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Showing posts from December, 2011

Moroccan Cooking Practice

Mmmm. Just a moment. Let me savor the memory of these dishes while I look at the pictures.
Okay. First: I have heard that Moroccans like to eat a lot, but I was not prepared for how much food these recipes actually made. The recipes I used noted that they were good to feed 6-8 as part of a meal. For the three people who were eating these dishes, I cut the recipes in half. Still, there was enough food for several meals of leftovers. Second: Moroccans take great pride in their gastronomy, and these recipes show it. The food requires lots of preparation. An example:

Here we have a very typical Moroccan dish: Couscous with 7 Vegetables. The couscous grains were first rinsed and allowed to dry while the grains swelled with moisture. Then, they were steamed over a broth. Then, they were taken out, moistened a bit more, tossed, rolled out, cooled, and dried. Then, they were steamed again. Finally, they were taken out and fluffed one more time before being served. The vegetables stewing underne…

Questions and Answers (part two)

What is the Peace Corps all about, anyway?


Most people tend to have a vaguely positive impression of the Peace Corps, but couldn't really tell you what it does, exactly. Some people I've talked to think it's some kind of anti-war group, and others think it's a institution for cultural imperialism. Both are inaccurate.


First, let me show you where the Peace Corps operates today, and then I'll explain its philosophy.


The darkly shaded countries are the ones in which the Peace Corps currently works, and the lightly shaded countries are sites of past projects. Often, volunteers are pulled out a country if the political situation is getting too hairy, but will be replaced after relative stability is reached. Notice that North America, Australia, Japan, and Western Europe are excluded. Also note that almost all other countries have at one time or another been included (noticably absent is Cuba, North Korea, Vietnam, and several Middle-Eastern countries).


As you might have gu…

Practicing Moroccan Cooking: The Plan

Those of you who know me well know that I like to cook, and one of my short-term goals is to familiarize myself with Moroccan cooking. To this end, I have planned a Moroccan meal to prepare for the family for Christmas. Here is what I hope to make:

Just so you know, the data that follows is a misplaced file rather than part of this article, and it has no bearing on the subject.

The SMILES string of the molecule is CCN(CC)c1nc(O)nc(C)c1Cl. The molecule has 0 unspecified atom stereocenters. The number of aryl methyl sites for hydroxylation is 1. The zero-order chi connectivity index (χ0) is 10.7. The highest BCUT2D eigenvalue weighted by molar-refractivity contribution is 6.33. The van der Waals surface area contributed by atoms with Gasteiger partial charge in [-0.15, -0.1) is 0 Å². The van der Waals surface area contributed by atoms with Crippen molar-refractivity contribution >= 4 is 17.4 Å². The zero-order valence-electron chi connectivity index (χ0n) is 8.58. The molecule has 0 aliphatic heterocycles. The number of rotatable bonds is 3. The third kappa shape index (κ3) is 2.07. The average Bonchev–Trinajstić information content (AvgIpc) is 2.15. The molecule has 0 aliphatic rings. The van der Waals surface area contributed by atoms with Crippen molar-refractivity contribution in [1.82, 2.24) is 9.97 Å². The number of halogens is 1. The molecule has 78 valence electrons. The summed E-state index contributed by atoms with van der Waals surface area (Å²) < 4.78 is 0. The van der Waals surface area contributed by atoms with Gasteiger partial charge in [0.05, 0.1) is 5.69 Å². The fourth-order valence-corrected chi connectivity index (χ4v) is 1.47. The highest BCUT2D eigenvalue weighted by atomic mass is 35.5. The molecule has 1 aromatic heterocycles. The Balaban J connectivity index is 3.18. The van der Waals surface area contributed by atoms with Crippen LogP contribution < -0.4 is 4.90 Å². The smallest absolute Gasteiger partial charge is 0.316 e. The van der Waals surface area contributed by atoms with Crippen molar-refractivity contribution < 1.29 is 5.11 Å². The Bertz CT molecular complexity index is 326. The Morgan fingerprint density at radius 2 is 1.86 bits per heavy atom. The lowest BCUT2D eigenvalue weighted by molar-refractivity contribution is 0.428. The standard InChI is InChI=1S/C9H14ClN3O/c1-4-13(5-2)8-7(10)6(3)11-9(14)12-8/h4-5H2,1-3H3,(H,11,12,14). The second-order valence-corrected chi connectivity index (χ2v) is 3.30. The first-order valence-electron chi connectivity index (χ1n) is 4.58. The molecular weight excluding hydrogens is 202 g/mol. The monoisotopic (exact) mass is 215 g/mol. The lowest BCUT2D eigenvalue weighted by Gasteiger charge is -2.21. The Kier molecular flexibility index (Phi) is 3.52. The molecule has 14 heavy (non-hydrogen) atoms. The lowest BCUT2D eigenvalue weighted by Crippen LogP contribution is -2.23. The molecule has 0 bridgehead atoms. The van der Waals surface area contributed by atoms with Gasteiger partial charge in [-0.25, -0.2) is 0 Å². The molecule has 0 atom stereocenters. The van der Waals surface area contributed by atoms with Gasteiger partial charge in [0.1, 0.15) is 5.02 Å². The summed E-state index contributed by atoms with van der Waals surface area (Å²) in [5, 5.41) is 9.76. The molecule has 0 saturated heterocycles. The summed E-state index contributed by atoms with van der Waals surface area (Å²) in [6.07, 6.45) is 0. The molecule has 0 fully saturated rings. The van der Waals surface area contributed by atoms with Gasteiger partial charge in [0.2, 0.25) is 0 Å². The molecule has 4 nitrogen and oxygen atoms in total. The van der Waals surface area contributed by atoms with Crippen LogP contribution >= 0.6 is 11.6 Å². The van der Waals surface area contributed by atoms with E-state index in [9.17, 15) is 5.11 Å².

Bread
In this part of the world, bread is sacred. If someone finds a piece lying on the ground, the custom is to pick it up, kiss it, and set it someplace safe. Moroccan bread is chewy, soft-crusted, absorbent, and makes for a great utensil. I plan to have plenty of it.


Mixed Herb Salad & Carrot Salad
Moroccans begin their meals with a series of hot or cold salads. I'll have two kinds prepared, plenty of herbs and spices in each.


Harira Soup
This is a traditional soup. During the holy month of Ramadan, Muslims fast during the day. At sunset, they break the fast with this breakfast: Harira Soup and a bowl of fresh dates. The soup of course has many spices, as well as the addition of smen, a cooked, salted butter.


Djej Masquid Bil Beid or C…

Questions People Have Asked Me About Morocco (and the Peace Corps) (part one)

A few common reactions I get from people when I tell them I'm going to Morocco for the Peace Corps:

A: "Oh, how great! Are you having to learn French?" B: "Morocco, where is that?" C: // uncomfortable silence, perhaps slow nodding //
The people in group A know enough about history and geography to engage in the conversation. The people in group B don't know as much, but are still engaged and want to learn. They are not ashamed of their questions. Group C people do not know where Morocco is, but also feel as ifthey can't ask any questions about it, because that would reveal that they do not in fact know everything in the world, and that would make them feel foolish.
Well fear not, unquestioning ones, for I am about to share the fruits of the labors of those who have mustered up the courage to let their curiosity show. Here is the first:
Cool, Morocco! Where is that?
Morocco is the country in the Northwest corner of Africa.

Spain protrudes from the top of the pic…